APA 6th Edition Piasek, G. i Piasek, M. (2004). Varaždinsko zdravstvo u 17. stoljeću. Arhiv za higijenu rada i toksikologiju, 55 (1), 25-34. Preuzeto s https://hrcak.srce.hr/338
MLA 8th Edition Piasek, Gustav i Martina Piasek. "Varaždinsko zdravstvo u 17. stoljeću." Arhiv za higijenu rada i toksikologiju, vol. 55, br. 1, 2004, str. 25-34. https://hrcak.srce.hr/338. Citirano 01.03.2021.
Chicago 17th Edition Piasek, Gustav i Martina Piasek. "Varaždinsko zdravstvo u 17. stoljeću." Arhiv za higijenu rada i toksikologiju 55, br. 1 (2004): 25-34. https://hrcak.srce.hr/338
Harvard Piasek, G., i Piasek, M. (2004). 'Varaždinsko zdravstvo u 17. stoljeću', Arhiv za higijenu rada i toksikologiju, 55(1), str. 25-34. Preuzeto s: https://hrcak.srce.hr/338 (Datum pristupa: 01.03.2021.)
Vancouver Piasek G, Piasek M. Varaždinsko zdravstvo u 17. stoljeću. Arh Hig Rada Toksikol. [Internet]. 2004 [pristupljeno 01.03.2021.];55(1):25-34. Dostupno na: https://hrcak.srce.hr/338
IEEE G. Piasek i M. Piasek, "Varaždinsko zdravstvo u 17. stoljeću", Arhiv za higijenu rada i toksikologiju, vol.55, br. 1, str. 25-34, 2004. [Online]. Dostupno na: https://hrcak.srce.hr/338. [Citirano: 01.03.2021.]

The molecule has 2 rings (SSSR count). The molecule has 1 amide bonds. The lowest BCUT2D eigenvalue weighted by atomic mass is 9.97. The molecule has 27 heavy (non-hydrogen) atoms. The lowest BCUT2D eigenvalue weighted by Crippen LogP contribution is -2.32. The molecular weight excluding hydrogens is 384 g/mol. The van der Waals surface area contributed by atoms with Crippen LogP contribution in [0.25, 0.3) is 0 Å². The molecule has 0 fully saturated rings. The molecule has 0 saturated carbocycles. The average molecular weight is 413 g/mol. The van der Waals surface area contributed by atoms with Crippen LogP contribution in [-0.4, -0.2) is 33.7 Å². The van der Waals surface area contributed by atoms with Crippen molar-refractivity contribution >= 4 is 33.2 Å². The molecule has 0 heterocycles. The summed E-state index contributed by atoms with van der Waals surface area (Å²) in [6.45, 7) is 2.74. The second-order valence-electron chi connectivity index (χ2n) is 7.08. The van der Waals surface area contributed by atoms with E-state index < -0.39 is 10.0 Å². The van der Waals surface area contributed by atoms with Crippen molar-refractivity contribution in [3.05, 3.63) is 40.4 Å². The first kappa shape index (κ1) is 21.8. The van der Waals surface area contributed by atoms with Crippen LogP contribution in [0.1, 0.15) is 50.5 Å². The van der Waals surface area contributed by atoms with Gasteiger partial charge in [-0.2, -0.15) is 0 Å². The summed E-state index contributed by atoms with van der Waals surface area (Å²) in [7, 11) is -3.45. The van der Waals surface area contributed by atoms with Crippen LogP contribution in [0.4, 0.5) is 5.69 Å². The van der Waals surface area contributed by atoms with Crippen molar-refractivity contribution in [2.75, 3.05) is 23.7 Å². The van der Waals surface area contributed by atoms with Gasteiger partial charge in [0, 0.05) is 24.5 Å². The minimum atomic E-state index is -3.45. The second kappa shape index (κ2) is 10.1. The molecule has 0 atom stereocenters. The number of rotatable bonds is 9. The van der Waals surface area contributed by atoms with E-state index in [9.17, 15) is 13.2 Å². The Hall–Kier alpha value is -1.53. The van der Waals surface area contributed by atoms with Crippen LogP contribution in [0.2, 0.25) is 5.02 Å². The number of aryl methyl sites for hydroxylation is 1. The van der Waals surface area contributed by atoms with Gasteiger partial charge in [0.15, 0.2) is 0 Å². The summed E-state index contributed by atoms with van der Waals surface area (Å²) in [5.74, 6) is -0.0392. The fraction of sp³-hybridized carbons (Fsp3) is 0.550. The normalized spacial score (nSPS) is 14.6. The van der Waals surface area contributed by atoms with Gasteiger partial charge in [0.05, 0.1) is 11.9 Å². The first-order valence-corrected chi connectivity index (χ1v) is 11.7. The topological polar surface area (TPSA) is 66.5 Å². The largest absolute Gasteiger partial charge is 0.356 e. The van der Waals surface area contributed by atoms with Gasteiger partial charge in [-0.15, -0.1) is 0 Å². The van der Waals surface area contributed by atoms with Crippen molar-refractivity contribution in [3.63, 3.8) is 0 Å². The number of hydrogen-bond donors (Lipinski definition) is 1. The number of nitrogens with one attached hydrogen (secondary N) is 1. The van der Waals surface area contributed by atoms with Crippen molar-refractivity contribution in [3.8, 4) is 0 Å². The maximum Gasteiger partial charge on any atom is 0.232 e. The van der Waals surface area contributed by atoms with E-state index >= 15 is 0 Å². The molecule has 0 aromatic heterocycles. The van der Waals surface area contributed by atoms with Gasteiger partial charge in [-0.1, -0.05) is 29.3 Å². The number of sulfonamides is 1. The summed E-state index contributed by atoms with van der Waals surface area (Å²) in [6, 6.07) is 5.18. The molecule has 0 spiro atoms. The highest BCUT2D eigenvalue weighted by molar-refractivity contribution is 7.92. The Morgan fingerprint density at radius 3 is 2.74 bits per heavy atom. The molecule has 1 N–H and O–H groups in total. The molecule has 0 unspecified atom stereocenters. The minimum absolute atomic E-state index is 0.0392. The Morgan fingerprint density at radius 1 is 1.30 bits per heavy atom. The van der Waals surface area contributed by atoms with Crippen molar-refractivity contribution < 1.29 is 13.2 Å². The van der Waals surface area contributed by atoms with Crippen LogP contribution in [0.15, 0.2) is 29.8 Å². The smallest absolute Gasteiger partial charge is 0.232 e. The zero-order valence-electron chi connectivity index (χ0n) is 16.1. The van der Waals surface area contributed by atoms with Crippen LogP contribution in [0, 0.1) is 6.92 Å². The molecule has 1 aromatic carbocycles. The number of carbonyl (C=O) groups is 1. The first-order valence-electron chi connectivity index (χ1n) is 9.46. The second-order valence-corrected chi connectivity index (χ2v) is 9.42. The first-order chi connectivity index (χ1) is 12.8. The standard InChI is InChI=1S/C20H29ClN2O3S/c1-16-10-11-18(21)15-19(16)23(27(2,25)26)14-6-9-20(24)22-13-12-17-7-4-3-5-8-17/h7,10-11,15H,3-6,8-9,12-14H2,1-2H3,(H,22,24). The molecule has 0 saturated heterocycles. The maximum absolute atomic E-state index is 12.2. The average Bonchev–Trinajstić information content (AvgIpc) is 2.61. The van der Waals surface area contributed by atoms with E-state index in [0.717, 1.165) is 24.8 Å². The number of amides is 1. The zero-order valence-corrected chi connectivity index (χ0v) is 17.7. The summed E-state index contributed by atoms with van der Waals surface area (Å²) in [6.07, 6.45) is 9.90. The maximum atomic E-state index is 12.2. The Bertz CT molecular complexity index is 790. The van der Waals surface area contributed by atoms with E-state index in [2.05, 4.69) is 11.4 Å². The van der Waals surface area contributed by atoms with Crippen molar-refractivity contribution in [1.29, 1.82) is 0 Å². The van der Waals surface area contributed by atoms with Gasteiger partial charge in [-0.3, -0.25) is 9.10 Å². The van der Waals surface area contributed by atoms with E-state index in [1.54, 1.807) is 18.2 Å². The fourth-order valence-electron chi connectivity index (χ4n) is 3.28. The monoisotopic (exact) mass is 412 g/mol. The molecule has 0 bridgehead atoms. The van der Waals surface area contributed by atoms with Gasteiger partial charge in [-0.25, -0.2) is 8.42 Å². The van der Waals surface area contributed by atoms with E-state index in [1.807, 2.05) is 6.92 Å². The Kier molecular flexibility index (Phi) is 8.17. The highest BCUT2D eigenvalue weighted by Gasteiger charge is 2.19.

Sažetak This overview brings together historical data on health services and health culture from original documents and scarce information published by historians. The seventeenth century Varadin was a bigger town than Zagreb, and it later even took the title of the Croatian capital from Zagreb (between 1767 and 1776). The review opens with a description of old municipal hospices, specific social and public health institutions which can been traced back to 1454 and which existed throughout the 17th century. At that time, barber-surgeons, who practised a form of medicine which involved the use of hands and medical instruments (hence the Greek name, heir meaning hand and ergon meaning work), were still active in the town. They did not have the education and skills of a physician (and some physicians were additionally trained as surgeons and/or obstetricians). There were fewer barber-surgeons in the town than in the two previous centuries, and their number was substantially falling in the 17th century. The scale eventually tipped in favour of educated physicians. In 1641, the Croatian Parliament appointed the second official country physician with permanent stay in Varadin. Other important events are related to the development of pharmacies in the town. The review lists the names of the first pharmacists and the dates of the foundation of pharmacies. The 17th century is characterised by the threat and frequent outbreaks of plague, a disastrous pandemic disease which spread all over Europe and which did not spare Varadin. It would strike the town at intervals of about every ten years. The authors describe steps taken by the local government to stop the spreading of the disease as well as the incompetence and lack of adequate health measures for both prevention and cure of plague at the time. There are well preserved monuments in memory of those events in the town – a votive chapel and a votive column.